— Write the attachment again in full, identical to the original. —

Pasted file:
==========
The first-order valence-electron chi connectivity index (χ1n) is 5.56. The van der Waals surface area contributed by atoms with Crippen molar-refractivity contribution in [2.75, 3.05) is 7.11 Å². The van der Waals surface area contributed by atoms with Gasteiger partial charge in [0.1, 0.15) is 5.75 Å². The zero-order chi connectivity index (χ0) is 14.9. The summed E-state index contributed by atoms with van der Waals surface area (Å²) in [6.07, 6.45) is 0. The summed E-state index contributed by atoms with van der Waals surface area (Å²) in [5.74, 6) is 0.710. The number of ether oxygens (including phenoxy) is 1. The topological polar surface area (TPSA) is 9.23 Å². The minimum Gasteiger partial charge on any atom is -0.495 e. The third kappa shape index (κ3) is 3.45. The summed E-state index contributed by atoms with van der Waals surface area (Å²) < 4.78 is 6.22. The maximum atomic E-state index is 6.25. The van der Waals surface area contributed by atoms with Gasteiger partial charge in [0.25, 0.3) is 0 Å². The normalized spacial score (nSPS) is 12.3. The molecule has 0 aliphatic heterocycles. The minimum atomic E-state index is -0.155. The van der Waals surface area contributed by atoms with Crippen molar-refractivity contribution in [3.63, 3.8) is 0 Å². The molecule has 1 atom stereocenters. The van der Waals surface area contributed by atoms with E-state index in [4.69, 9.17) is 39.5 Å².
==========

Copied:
The first-order valence-electron chi connectivity index (χ1n) is 5.56. The van der Waals surface area contributed by atoms with Crippen molar-refractivity contribution in [2.75, 3.05) is 7.11 Å². The van der Waals surface area contributed by atoms with Gasteiger partial charge in [0.1, 0.15) is 5.75 Å². The zero-order chi connectivity index (χ0) is 14.9. The summed E-state index contributed by atoms with van der Waals surface area (Å²) in [6.07, 6.45) is 0. The summed E-state index contributed by atoms with van der Waals surface area (Å²) in [5.74, 6) is 0.710. The number of ether oxygens (including phenoxy) is 1. The topological polar surface area (TPSA) is 9.23 Å². The minimum Gasteiger partial charge on any atom is -0.495 e. The third kappa shape index (κ3) is 3.45. The summed E-state index contributed by atoms with van der Waals surface area (Å²) < 4.78 is 6.22. The maximum atomic E-state index is 6.25. The van der Waals surface area contributed by atoms with Gasteiger partial charge in [0.25, 0.3) is 0 Å². The normalized spacial score (nSPS) is 12.3. The molecule has 0 aliphatic heterocycles. The minimum atomic E-state index is -0.155. The van der Waals surface area contributed by atoms with Crippen molar-refractivity contribution in [3.63, 3.8) is 0 Å². The molecule has 1 atom stereocenters. The van der Waals surface area contributed by atoms with E-state index in [4.69, 9.17) is 39.5 Å².